Tax Justice Aotearoa slams Uber's irresponsible tax behaviour at a time of stretched public services

Tax Justice Aotearoa welcomes the report Estimating Uber's tax gap in Aotearoa published by the Centre for International Corporate Tax Accountability and Research in collaboration with FIRST Union and E tū.

Glenn Barclay, Chair of Tax Justice Aotearoa, says: “This report starkly showcases Uber's irresponsible tax practices in Aotearoa New Zealand”.

“With Uber reporting paying income tax that is under 4% of the estimated income tax it should have paid, it's clear these practices are depriving our stretched public services of the funding they so desperately need”, added Barclay.

“As New Zealand prepares for greater stress on our public health system due to Covid-19, the Government needs to double down on ensuring multinationals and high net-worth individuals are paying their fair share of tax, including through investing in IRD staff and resources, as this report recommends.”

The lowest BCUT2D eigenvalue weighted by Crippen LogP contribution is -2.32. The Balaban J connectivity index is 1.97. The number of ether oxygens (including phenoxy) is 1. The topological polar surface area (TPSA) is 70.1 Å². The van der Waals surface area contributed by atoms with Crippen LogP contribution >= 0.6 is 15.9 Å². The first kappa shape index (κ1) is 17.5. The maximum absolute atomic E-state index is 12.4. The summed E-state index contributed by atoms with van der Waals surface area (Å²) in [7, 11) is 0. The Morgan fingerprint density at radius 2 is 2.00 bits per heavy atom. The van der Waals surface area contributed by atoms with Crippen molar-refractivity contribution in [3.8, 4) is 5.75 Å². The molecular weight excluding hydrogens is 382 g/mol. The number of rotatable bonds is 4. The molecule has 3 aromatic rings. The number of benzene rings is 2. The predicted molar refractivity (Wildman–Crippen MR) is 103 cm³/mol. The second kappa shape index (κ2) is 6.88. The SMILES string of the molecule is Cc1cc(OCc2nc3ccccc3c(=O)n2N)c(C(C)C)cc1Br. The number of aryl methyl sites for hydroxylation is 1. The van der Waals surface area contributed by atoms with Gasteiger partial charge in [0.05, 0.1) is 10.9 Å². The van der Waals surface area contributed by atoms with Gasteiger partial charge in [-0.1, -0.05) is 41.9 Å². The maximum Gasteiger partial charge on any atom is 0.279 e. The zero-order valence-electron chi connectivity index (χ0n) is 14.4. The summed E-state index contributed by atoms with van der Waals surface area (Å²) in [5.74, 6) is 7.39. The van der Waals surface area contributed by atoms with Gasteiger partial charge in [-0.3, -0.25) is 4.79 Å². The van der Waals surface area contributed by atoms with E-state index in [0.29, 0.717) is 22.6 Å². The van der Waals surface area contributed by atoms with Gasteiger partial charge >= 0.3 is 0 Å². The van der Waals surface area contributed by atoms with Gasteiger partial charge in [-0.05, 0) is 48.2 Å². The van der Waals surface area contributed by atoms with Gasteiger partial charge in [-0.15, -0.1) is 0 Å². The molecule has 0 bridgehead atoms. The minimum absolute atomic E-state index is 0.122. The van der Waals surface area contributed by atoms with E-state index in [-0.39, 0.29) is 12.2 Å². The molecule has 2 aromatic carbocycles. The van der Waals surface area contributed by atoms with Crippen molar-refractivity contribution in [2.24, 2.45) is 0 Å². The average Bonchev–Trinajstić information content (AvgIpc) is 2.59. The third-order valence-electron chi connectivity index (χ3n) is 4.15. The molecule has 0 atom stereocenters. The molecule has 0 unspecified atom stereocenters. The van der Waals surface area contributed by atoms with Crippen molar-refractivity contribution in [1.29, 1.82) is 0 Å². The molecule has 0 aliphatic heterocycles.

Tax Justice Aotearoa will continue its work to get a tax system in Aotearoa that stops inequality and makes sure every person can get the public health and education services they need to thrive.

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Contact: Glenn Barclay
Email: [email protected]

Notes to Editors:

  • The CICTAR report is available online at The report notes that Uber NZ reported income tax paid of $235,658 in 2020, less than 3.7% of estimated income tax payments.
  • The report documents a lack of transparency in Uber's tax and corporate structure.
  • The report recommends, amongst other things, that NZ implements full public country by country reporting for all multinationals, that IRD is sufficiently staffed and resourced to investigate tax avoidance by multinationals and high net-worth individuals, and that legislation ensures workers (such as Uber drivers) are not denied employment rights and benefits by being misclassified as independent contractors.